Clinical Trial Literacy Among Injecting Drug Users in Sydney, Australia: A Pilot Study
Day, Carolyn A
Dore, Gregory J
Contemporary clinical trials 2009 Sep; 30(5): 431-5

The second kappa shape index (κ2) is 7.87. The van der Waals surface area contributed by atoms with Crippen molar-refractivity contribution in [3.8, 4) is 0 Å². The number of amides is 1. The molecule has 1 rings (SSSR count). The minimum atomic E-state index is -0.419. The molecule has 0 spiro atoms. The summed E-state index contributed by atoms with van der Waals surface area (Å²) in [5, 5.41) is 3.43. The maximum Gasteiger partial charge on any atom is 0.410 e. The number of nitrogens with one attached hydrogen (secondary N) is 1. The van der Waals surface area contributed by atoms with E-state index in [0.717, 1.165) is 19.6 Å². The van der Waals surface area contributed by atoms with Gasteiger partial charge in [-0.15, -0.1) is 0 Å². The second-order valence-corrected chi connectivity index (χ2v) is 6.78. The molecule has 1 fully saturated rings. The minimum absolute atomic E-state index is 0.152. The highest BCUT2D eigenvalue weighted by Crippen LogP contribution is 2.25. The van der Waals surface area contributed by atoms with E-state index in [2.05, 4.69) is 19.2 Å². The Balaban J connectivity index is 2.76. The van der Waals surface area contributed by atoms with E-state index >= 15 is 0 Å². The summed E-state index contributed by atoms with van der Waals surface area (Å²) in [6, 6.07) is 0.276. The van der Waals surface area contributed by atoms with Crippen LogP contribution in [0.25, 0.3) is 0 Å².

This pilot study examined knowledge, understanding and perceived acceptability of key methodological concepts in clinical trials among injecting drug users (IDUs) in Sydney, Australia. Participants were clinical trial-experienced (n = 17) and trial-naïve (n = 99) IDUs recruited from community needle and syringe programs, and through institutions involved in clinical trials with IDU participants. Cross-sectional data were collected via a study-specific interviewer-administered survey. Following detailed verbal explanations, higher proportions of trial-experienced than trial-naïve participants demonstrated an understanding of all clinical trial concepts assessed, including single blinding (94% versus 60%); placebo (94% versus 49%); equipoise (71% versus 60%); comparison (59% versus 46%); randomisation (59% versus 21%); and double blinding (47% versus 3%). Multivariate analyses indicated a better understanding among trial-experienced participants. Participants who demonstrated an understanding of 'placebo' and 'double blinding' were significantly more likely to perceive these concepts to be acceptable than those who did not. Results indicate the need for targeted education programs that adequately inform IDUs about clinical trial concepts prior to recruitment to a clinical trial, and support adaptations of informed consent procedures to ensure trial participants' comprehensive understanding of methodologies and their implications.
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